AVC: You mentioned people seeing you in the film as Ryan Goes To War. Was that a concern? Did you want to differentiate the character from the character you play on The Office?
BJN: No. I’m a believer in trusting the director. So if he cast me for a specific reason, I wasn’t out to prove anything. I was just excited to watch Quentin Tarantino direct all day.
AVC: What did you learn from watching him direct?
BJN: Different people have different styles, but there is an opportunity as a director to be a writer in every moment, with every visual cue and every piece of production design. Everything is a decision, and everything can be obsessed over. It looked like a nightmare or a fantasy of a writer who can write in so many different dimensions. This is someone who has so many ideas and options and directions to go for every little thing, and everything has to communicate some backstory in his head that he can’t speak fast enough to tell you.
AVC: Was it a difficult decision, leaving The Office for three months to film Inglourious Basterds?
BJN: It felt like destiny. Not that it was. It felt like it. Tarantino was really why I felt a calling to be a writer in the first place. I guess it harkens back to what I just said about directing being writing, but I remember watching Pulp Fiction in the theater the weekend it came out, and when “Son Of A Preacher Man” came on in Uma Thurman’s apartment, it just struck me like a revelation that someone had made that decision. Someone had chosen that song. And that was an active, creative thing to do. It was thrilling. And that’s what I wanted to do.
So then when I heard that he wanted to meet me, it was already so mind-blowing to me that I would be face-to-face with him that I didn’t even think of it as a conflict. I told everyone I worked with. Things come up all the time in Hollywood, where you’re working on stuff and they don’t pan out. But for some reason I just spoke of this to everyone the way you’d speak to a close friend, like, about something special that had happened to me, that might happen. And everyone went along with that. No one asked about the schedule. They just said, “Wow, that’s amazing. Wouldn’t that be exciting?” and got as caught up in it as I was. And when it came time to schedule it, we realized how seemingly impossible it was. But I guess it worked out, because I just happen to play a character [on The Office] who is so inconsistent by nature that it made sense that he would run off for a time and then come back.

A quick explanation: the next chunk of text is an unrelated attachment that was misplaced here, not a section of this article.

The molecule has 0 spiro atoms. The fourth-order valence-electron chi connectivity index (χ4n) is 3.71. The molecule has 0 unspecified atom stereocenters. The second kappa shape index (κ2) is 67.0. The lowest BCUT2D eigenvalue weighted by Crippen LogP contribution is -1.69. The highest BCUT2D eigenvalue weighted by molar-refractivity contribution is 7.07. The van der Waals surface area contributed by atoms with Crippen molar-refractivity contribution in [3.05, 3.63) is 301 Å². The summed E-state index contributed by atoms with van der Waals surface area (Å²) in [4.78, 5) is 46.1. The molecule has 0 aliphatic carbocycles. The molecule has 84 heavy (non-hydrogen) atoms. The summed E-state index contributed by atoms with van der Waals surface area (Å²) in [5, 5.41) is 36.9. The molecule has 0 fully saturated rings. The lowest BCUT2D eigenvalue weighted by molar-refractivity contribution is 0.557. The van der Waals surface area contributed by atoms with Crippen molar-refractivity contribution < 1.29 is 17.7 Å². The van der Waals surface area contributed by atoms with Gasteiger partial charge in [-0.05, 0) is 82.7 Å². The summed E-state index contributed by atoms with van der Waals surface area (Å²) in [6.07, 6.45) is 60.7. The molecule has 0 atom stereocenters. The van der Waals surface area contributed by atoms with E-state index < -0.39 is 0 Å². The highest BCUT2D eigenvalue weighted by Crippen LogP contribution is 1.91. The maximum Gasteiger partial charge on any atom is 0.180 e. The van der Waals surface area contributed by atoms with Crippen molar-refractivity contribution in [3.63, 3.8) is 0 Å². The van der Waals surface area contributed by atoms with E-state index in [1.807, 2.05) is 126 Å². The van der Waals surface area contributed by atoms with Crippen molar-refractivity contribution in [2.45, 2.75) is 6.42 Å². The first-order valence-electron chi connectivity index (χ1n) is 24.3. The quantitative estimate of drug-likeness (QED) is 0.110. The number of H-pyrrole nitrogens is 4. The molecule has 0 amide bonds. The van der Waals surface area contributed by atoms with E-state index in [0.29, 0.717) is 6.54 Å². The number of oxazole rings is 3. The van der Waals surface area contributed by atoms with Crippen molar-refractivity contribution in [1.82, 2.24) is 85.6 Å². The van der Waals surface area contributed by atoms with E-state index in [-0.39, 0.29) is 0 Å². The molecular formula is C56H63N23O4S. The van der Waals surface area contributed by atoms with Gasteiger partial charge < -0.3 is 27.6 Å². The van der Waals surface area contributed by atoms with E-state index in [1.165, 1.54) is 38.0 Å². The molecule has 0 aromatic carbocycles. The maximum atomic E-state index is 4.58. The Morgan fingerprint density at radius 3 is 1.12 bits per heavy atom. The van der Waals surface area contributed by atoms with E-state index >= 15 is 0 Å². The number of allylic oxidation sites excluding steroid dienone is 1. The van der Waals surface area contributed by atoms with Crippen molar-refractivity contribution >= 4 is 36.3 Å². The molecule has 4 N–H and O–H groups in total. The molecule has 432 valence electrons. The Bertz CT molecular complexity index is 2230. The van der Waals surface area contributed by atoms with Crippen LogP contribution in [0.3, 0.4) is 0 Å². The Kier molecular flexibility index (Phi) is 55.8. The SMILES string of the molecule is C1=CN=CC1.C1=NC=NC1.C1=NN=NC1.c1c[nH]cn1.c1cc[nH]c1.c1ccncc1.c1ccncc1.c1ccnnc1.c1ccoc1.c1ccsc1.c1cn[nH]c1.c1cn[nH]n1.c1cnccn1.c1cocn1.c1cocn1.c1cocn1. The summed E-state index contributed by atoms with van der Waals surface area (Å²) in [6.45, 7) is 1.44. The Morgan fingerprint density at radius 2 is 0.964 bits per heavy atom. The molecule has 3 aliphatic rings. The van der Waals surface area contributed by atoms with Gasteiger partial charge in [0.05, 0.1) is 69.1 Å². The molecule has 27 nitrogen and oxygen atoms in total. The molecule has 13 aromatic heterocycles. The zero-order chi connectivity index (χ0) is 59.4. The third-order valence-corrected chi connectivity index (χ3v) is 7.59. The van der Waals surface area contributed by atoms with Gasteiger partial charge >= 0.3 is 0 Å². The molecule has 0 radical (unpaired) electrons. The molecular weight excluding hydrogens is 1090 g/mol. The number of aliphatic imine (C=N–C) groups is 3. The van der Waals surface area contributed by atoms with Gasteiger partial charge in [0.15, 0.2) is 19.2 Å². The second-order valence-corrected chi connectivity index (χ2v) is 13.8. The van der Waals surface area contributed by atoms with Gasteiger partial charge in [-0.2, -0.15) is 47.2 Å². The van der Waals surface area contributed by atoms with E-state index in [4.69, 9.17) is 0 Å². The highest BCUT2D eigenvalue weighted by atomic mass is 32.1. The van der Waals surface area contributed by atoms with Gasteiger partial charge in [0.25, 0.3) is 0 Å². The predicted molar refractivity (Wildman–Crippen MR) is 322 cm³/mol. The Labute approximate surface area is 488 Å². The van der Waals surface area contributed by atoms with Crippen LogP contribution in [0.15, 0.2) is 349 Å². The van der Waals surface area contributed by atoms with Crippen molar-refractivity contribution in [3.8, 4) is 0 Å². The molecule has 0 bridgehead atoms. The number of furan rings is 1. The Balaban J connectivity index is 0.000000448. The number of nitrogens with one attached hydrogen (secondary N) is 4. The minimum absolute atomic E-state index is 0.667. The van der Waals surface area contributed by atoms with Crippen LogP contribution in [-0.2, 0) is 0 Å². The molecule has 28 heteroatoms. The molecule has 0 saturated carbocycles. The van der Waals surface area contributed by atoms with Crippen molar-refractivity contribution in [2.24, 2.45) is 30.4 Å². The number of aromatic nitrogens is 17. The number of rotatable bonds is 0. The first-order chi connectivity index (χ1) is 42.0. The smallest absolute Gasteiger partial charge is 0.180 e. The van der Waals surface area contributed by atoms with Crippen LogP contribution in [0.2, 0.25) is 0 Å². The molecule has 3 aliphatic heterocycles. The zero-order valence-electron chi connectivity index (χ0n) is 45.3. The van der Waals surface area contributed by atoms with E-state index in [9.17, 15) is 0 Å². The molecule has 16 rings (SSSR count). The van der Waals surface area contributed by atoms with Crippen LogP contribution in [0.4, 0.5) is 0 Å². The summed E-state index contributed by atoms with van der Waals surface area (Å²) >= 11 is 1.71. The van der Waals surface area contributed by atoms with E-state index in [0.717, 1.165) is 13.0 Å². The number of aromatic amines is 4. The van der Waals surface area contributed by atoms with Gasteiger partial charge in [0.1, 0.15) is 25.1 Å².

AVC: Did you come up with the rationale for Ryan being away?
BJN: That was a group thing. It was one of probably a hundred ideas that had already come up for Ryan, that he would impulsively run off to Thailand after making a big overture to Kelly. So the way the writing process works, we generate so many ideas, and the things that feel like new ideas are often just re-pitches of re-pitches of re-pitches. So I don’t know where that idea began, exactly. But wherever it originated, it went right to the forefront. We needed to solve that problem.
AVC: Your character has gone through a personal and professional evolution over the course of the show. How much of that as a writer and producer do you control, and how much of that is up to the group?
BJN: I’m a little less of a contributor when it comes to Ryan. I think it matters so much to me to be a writer first that I just sort of picture the Office set the way I would see it as a writer, and not really from my own perspective, or focusing on myself. Mindy Kaling really likes writing for Ryan, and writes him really well. [Writer-producers] Lee Eisenberg and Gene Stupnitsky write for Ryan really well. I’ll improvise on the set a lot. But I wouldn’t say I’m a leader in coming up with the stuff he does.
AVC: What character do you like writing for the most?
BJN: Michael, although I really love so many other characters, for different reasons. But there is such an elegance to the comedy of Michael. It’s really, to me, what was so delightful to me about comedy as a kid. It’s the wise fool, or someone who sees logic in such a specific way that makes so much sense, and yet is so different from the way you would have pictured it. I think he’s just such a delightful, classic comedy character.
AVC: The Michael of “Diversity Day” seems much meaner than he would become over time. Were you worried about making him too unlikeable?
BJN: Um, yeah. I think it was a bit conscious and a bit unconscious. I think the unconscious factor is that you often gravitate toward what makes you smile. And as simple as it sounds, what makes you smile is sometimes just people being nice. But there was also a conscious decision to brighten the show, and to find a way into this character that was dominating the show. During “Diversity Day,” I realized that stuff was funnier and hitting harder when it was the kind of mistake that you’re afraid of making yourself. So over time, especially as we moved into the second season, we had a few months off to think, “All right, what do we want to be different about the show?” I think we wanted to brighten the characters so people could identify with his mistakes a little bit, and his loneliness, and where he’s coming from, rather than just identify with the collective person in The Office.